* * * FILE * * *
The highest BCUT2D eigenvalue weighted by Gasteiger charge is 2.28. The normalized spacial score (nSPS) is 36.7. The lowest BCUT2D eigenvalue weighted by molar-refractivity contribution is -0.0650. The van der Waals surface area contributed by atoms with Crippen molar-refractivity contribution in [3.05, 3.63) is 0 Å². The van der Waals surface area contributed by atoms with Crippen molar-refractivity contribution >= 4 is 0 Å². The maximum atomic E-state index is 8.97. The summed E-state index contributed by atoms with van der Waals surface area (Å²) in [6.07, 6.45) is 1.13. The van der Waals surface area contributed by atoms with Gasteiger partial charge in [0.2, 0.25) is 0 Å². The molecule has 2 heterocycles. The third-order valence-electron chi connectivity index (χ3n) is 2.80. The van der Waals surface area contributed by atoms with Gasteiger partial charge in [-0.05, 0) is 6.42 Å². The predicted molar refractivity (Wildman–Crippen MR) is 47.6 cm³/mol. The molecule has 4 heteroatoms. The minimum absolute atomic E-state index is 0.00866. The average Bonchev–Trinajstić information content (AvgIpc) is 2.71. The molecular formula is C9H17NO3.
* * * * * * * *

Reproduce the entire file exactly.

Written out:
The highest BCUT2D eigenvalue weighted by Gasteiger charge is 2.28. The normalized spacial score (nSPS) is 36.7. The lowest BCUT2D eigenvalue weighted by molar-refractivity contribution is -0.0650. The van der Waals surface area contributed by atoms with Crippen molar-refractivity contribution in [3.05, 3.63) is 0 Å². The van der Waals surface area contributed by atoms with Crippen molar-refractivity contribution >= 4 is 0 Å². The maximum atomic E-state index is 8.97. The summed E-state index contributed by atoms with van der Waals surface area (Å²) in [6.07, 6.45) is 1.13. The van der Waals surface area contributed by atoms with Gasteiger partial charge in [0.2, 0.25) is 0 Å². The molecule has 2 heterocycles. The third-order valence-electron chi connectivity index (χ3n) is 2.80. The van der Waals surface area contributed by atoms with Gasteiger partial charge in [-0.05, 0) is 6.42 Å². The predicted molar refractivity (Wildman–Crippen MR) is 47.6 cm³/mol. The molecule has 4 heteroatoms. The minimum absolute atomic E-state index is 0.00866. The average Bonchev–Trinajstić information content (AvgIpc) is 2.71. The molecular formula is C9H17NO3.